Dr. Samuel Dyer
CEO and Chairman of the Board
Dr. Samuel Dyer has over 21 years of experience within the International MSL community while working for a number of top global companies. During his career, he has led MSL / Medical Teams in multiple TA’s in over 60 countries throughout the U.S., Canada, Europe, Africa, Middle East, Australia and Asia.
His management experience includes small (2+) to large (240+) MSL teams across multiple TA’s. Throughout his career, Dr. Dyer has worked on MSL and Medical Affairs strategy and has extensive experience in creating strategic MSL utilization and medical communication plans. He has designed, and created global MSL training programs that have included: on-boarding programs, KOL Medical communication plans, strategic assessments, planning, and execution in geographical locations with diverse cultures /languages. Dr. Dyer has successfully launched both pharmaceutical and medical device MSL teams both in the U.S. and internationally.
Dr. Dyer has also written extensively on the Medical Science Liaison role, including numerous published articles, benchmark studies, and reports. Dr. Dyer is well recognized within the global MSL community and has developed an extensive international network within the Pharmaceutical, CRO, Medical Device, and Biotechnology industries. He is the owner of the largest group on LinkedIn for MSLs and Medical Affairs with over 25,000 members. He has spoken and moderated several international conferences on various MSL topics including KOL management, creating MSL teams, MSL training, international MSL teams, and the value of the MSL role and Medical Affairs. Dr. Dyer is consistently sought out as a resource and consultant for MSL projects that have included diverse companies such as McKinsey Consulting, Bain and Co., and Philips Healthcare.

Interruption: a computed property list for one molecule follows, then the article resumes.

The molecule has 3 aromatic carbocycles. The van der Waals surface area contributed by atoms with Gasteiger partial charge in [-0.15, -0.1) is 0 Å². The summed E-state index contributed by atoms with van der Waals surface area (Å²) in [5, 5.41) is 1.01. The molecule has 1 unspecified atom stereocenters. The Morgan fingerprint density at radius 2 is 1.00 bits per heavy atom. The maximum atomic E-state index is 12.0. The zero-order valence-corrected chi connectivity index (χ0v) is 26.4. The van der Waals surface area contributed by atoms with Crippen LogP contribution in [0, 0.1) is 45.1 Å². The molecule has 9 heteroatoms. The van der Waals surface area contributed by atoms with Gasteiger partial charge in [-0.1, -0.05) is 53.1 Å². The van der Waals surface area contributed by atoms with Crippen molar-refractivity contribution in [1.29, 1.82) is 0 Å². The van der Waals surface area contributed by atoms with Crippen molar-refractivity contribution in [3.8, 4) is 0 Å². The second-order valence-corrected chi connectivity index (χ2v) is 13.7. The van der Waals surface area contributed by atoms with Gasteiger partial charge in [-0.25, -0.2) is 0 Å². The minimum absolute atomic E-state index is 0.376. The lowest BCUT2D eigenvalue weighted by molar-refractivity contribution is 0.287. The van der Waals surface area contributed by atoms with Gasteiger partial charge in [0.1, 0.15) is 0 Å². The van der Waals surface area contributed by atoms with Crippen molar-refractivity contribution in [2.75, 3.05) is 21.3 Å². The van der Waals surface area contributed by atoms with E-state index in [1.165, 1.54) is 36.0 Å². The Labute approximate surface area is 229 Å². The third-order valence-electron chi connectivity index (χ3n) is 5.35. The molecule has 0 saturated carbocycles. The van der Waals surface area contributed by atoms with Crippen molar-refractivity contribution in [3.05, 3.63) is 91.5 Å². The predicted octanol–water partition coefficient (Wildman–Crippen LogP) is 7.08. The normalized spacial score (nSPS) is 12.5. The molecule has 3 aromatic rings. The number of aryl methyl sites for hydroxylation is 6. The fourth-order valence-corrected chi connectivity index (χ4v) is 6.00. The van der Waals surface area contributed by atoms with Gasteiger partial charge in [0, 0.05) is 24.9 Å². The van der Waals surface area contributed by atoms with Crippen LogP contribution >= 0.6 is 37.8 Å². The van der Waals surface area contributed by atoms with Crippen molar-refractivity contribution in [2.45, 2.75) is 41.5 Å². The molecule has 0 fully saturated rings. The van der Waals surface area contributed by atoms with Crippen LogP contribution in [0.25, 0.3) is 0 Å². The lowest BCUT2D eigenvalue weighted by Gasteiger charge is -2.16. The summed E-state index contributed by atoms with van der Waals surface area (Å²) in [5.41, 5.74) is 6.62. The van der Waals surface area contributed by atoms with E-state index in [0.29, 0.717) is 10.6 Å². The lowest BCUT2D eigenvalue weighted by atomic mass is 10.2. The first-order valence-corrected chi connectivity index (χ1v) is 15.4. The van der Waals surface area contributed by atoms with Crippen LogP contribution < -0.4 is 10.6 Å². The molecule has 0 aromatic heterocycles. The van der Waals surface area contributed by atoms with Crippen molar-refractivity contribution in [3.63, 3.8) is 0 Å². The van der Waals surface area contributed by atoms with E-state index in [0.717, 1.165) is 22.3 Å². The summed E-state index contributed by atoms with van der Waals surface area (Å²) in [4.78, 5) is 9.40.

Dr. Dyer has a Ph.D. in Health Sciences and did medical training in Chicago. He has a Master’s Degree in Tropical Biology (where he studied in the Amazon) and has a B.S. in Biology. Dr. Dyer also completed a certificate program for Executive Leadership and Strategy in Pharmaceuticals and Biotechnology at the Harvard Business School.
Dr. Dyer is the author of the Amazon #1 Best Seller “The Medical Science Liaison Career Guide: How to Break into Your First Role” (www.themslbook.com) which is the first book published on how to break into the MSL role.
Dr. Lori Crawford
Dr. Lori Crawford is a Medical Science Liaison in the Cardiometabolic Division of Boehringer Ingelheim Pharmaceuticals, Inc. Dr. Crawford earned her Doctor of Pharmacy degree at the Xavier University of Louisiana. She completed an American Society of Health-System Pharmacists-accredited Pharmacy Practice residency at Central Arkansas Veterans Healthcare System. After completing a residency, Dr. Crawford worked as a Clinical Assistant Professor in the Division of Clinical Administrative Sciences at the Xavier University of Louisiana.